X-ray microdiffraction experiments on the micrometre scale are now routinely performed at third-generation synchrotron radiation sources, such as ESRF [1]. With this in situ technique, samples can be scanned with microscopic positional resolution. There is growing interest in achieving even smaller beam sizes in the sub-micrometre range in order to investigate structural details on mesoscopic length scales, i.e., between microscopic (micrometres) and atomic distances (nanometres). Examples include biomaterials, polymers and phase analysis in inhomogeneous mixtures (see below).

X-ray waveguide optics is a promising approach for sub-micrometre crystallography. These devices have been shown to provide beams of 0.1 µm in one dimension [2]. The waveguide used in the present study has a Mo/C/Mo sandwich structure with a carbon spacer of 80 nm. Radiation transport in the waveguide takes place through the light element layer by total reflection at the opposing metallic layers. The experiment was carried out on ID13, the Microfocus Beamline, at an energy of 13 keV. A graded multilayer mirror was used to focus the beam horizontally to 3 µm while the waveguide focussed the beam to 0.1 µm in the vertical direction. The flux at the sample position is 109 photons/s in the 0.1 x 3 µm2 spot at a storage ring current of 200 mA. The scanning setup developed at ID13 is shown in Figure 161. Two video microscopes allow for precise sample alignment. A three-axis piezo translation stage enables positioning and scanning of the sample with better than 0.1 µm repeatability.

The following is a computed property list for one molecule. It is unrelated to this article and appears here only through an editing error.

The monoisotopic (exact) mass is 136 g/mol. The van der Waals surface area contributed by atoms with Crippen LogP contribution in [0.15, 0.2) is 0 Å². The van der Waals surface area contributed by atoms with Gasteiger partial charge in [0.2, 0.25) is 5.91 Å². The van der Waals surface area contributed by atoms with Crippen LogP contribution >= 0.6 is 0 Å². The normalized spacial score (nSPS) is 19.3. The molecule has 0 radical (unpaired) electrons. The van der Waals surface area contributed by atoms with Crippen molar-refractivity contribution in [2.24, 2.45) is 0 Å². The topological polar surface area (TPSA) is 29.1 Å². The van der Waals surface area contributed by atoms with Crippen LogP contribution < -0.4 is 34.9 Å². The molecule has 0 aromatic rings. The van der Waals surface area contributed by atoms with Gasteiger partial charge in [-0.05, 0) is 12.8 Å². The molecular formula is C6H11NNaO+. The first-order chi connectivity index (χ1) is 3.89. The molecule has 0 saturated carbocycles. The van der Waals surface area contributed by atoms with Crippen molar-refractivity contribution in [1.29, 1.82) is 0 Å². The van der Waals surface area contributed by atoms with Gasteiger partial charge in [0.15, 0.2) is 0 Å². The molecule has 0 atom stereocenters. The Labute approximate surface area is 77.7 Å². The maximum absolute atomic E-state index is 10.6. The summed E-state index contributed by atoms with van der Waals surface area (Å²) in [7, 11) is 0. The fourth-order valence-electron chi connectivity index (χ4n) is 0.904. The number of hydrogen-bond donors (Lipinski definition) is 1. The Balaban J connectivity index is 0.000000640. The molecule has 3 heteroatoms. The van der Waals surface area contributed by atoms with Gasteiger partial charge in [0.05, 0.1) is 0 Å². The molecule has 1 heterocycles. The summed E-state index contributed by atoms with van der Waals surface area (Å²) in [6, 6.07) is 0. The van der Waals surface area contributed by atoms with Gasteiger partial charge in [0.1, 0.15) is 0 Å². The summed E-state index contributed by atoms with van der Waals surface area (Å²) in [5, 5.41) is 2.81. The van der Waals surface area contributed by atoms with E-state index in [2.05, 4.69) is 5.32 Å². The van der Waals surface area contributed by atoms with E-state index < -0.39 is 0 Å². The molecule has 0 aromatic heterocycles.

Fig. 161: Schematic view of the sub-micrometre scanning setup on ID13 with combined mirror and waveguide optics.

When compared with standard experiments using large beam sizes, X-ray microdiffraction on phase mixtures can give more interesting and informative results. A rough classification of the expected scattering patterns is possible by comparing the beam size (S) with the size of the coherently scattering object (L):

1. L > S means single crystal diffraction with only a few spots on the detector.
2. For L ~ S one expects the presence of spikes on the Debye-Scherrer (powder) rings.
3. L < S implies powder rings.

As an example for all of these cases, we chose a grain from the handle of a Koan transport amphora used during the period 300 BC to 100 AD. It shows a complex phase mixture, which is typical for ceramics samples. The scanning electron microscope (SEM) image (Figure 162a) suggests compositional changes on different length scales. Correspondingly, the diffraction pattern (transformed to polar coordinates, Figure 162b) shows that the size of coherently scattering objects varies considerably. Spikes are an indication for scattering objects of the same size as the beam (case 2); weaker continuous lines below the spikes suggest the presence of fine powder grains (case 3); in addition, strong reflections from larger single crystallites are observed (case 1).

Fig. 162: SEM and X-ray microcrystallography results for a grain from the handle of a Koan transport amphora.

The two averaged powder patterns shown in Figure 162c were collected at sample positions that are 17 µm apart. The calculated positions of reflections suggest the presence of magnesian calcite, diopside and quartz. The strong 101 quartz reflection (red curve of Figure 162c) is clearly visible as a prominent single crystal reflection (Figures 162b and 162d). The present data demonstrates that with sub-micrometre beam sizes the signals from small amounts of a rare component can be detected and discriminated against the strong contributions of quartz or calcite.

[1] C. Riekel, Rep. Prog. Phys., 63, 233-262 (2000).
[2] A. Cedola, S. Lagomarsino, S. Di Fonzo, W. Jark, C. Riekel and P. Deschamps, J. Synchrotron Rad., 5, 17-22 (1998).

Principal Publication and Authors
M. Müller (a,b), M. Burghammer (a), D. Flot (a), C. Riekel (a), C. Morawe (a), B. Murphy (c,b) and A. Cedola (d), J. Appl. Cryst., 33, 1231-1240 (2000).
(a) ESRF
(b) now at: Institut für Experimentelle und Angewandte Physik, Universität Kiel (Germany)
(c) Daresbury Laboratory, Warrington (UK)
(d) Instituto di Elettronica dello Stato Solido, Roma (Italy)